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Wind, solar and other renewable energy sources are most often the focus of innovation in the energy space because, unlike coal and natural-gas fired combustion, they do not pollute the air. Although clean air is desirable, the reality is, we are a long way from implementing renewables that meet all the demand.
ThermoAI Founder and CEO Aiden Livingston, COO Carolina Chaves, and CTO David Watson have joined to form a perfect storm of knowledge that offers the technologically-challenged energy industry a machine learning solution that will increase efficiency and decrease emissions in combustion-based energy production.
Their solution is based on the research of ThermoAI’s COO, Carolina Chaves, who was investigating he possibility of optimizing non-renewable sources of energy in Colombia, as 50% of the country has no access to reliable sources of electricity. Her research became the foundation for a new company.
Enter ThermoAI, 2018 Arch Grant recipient, an energy company that operates in the window of time between now and the 100% renewable-energy future, in which we are still dependent on combustion for energy.
“Evidently the demand for electricity is growing and this is largely due to the electric car market that is growing. While more electricity is needed, existing [power] plants and new plants should operate at the highest possible efficiency and with low emissions. And this is what ThermoAI offers through the optimization of combustion, which is the most important part of the thermoelectric electricity generation.”
“I get the desire to focus on renewables,” said Livingston, making the business case to EQ. “But isn’t that a little crazy, when you get 82% of your income from something and you’re not actively interested in improving that process? You’re probably still going to be using it for the next 30 to 50 years. Isn’t the responsible thing to do it as efficiently as possible?”
Renewables can’t meet demand when most energy is needed. Wind and solar energy are made during the day, yet the highest demand for energy is at the end of the day.
“During certain peak times, like around five o’clock pm, everybody gets home, turns on the lights, opens the fridge, and starts cooking,” Livingston said.
“Every time you turn on a light, the energy company needs to produce a little more power to match the exact load. It’s very hard for intermittent fuel sources to do that and that’s why we still use fossil fuels so much. It is much easier to provide by demand.”
Solving the demand problem will take some time. “Unfortunately, it appears that a 100% renewable energy future is still a ways off,” Watson said. “We need to do everything we can in the meantime to mitigate the effects of greenhouse gas emissions, and I believe that machine learning is going to play a major role in realizing that vision.”
ThermoAI has developed artificial intelligence that is installed on top of the existing management system for a traditional boiler. The AI takes regular measurements and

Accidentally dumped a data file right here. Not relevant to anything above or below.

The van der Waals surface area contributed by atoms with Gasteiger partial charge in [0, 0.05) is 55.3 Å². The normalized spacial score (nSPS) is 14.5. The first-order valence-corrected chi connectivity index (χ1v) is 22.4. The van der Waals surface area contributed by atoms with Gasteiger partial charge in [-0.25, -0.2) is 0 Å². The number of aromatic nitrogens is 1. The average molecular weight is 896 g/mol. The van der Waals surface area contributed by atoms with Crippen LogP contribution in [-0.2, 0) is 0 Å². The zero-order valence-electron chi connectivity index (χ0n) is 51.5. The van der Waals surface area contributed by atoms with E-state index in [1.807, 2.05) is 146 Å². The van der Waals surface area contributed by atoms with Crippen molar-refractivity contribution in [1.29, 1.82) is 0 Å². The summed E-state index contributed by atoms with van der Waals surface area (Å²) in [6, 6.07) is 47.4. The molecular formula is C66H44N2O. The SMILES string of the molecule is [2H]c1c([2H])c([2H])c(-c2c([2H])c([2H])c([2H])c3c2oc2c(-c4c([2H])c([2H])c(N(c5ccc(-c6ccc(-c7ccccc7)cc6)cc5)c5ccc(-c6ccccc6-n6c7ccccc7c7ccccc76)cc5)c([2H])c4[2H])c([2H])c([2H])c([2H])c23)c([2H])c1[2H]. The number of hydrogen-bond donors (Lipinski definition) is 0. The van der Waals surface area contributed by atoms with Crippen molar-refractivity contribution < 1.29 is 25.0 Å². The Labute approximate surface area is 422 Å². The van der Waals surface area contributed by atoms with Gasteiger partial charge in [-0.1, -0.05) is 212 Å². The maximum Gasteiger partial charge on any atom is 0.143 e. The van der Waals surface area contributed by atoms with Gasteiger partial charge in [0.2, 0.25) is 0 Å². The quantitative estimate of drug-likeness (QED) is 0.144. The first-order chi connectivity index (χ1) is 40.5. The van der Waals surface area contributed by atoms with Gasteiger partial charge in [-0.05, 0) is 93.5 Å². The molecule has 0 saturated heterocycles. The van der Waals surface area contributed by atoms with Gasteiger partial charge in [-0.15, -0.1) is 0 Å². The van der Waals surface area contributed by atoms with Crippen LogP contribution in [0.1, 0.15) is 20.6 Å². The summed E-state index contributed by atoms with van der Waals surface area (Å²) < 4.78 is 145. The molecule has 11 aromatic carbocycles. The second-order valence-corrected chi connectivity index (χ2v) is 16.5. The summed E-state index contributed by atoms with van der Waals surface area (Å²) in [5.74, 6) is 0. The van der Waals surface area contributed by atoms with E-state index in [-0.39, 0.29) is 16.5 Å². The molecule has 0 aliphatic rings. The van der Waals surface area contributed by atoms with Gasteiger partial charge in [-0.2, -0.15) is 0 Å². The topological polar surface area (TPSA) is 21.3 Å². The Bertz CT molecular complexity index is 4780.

optimizes the combustion process by automatically making frequent adjustments to how the boiler operates. The solution they are developing promises to cut emissions by 15% and also save on fuel.
The AI solution optimizes combustion through its hypersensitivity to the atmosphere and ability to adjust automatically to changes.
“It’s very exact, everything influences it, said Livingston. “The weather outside, the humidity content, the exact humidity content in the fuel–all these things are going to change the exact chemical reaction.”
This is in contrast to normal combustion which, according to Livingston, only allows for maximum and minimum operation settings, and does not allow for changes due to external influences.
“We put AI in the control panel that automatically finds optimal airflow settings in real-time,” Watson said.
Livingston and Watson were hiring software developers for another AI project at Universidad Nacional de Colombia in Medellin, when Livingston found out that one of the developers they had hired, Carolina Chaves — now ThermoAI’s COO — was also a chemical engineer.
“I became aware of her research in combustion optimization and I realized it was a great machine learning problem,” Livingston said. “Even though it is super complicated, there was one right answer that we could numerically arrive at. It wasn’t subjective. In addition, it represented a much bigger market — energies. It’s massive.”
Much of Chaves’ research is based on using a customized Stirling engine for power generation.
Robert Stirling invented the Stirling or “hot air” engine in the nineteenth century, likely inspired by the danger posed by steam boilers that frequently exploded at the time. The Stirling engine is unique in that it uses cyclic compression and expansion of air at different temperatures to produce mechanical work.
In addition, unlike other engines, heat sources for the Stirling engine may include a variety of gases, wood, sawdust, waste, solar or geothermic energy. The result is an extremely efficient engine.
Chaves’ inspiration grew from the need in her native Colombia for more reliable energy. “I started working on the generation of energy in places where there is no reliable electricity, which is approximately 50% of Colombia,” she said.
“This engine functions as a hybrid system, working during the day with solar energy and at night with the energy coming from biomass combustion. The result is an extremely efficient, low emitting energy production process. After doing this project, I got involved in the fluid dynamics and heat transfer simulation of the combustion and also optimization. My idea for this, was once again to help the most at risk communities, by decreasing harmful emissions through optimizing the combustion process.”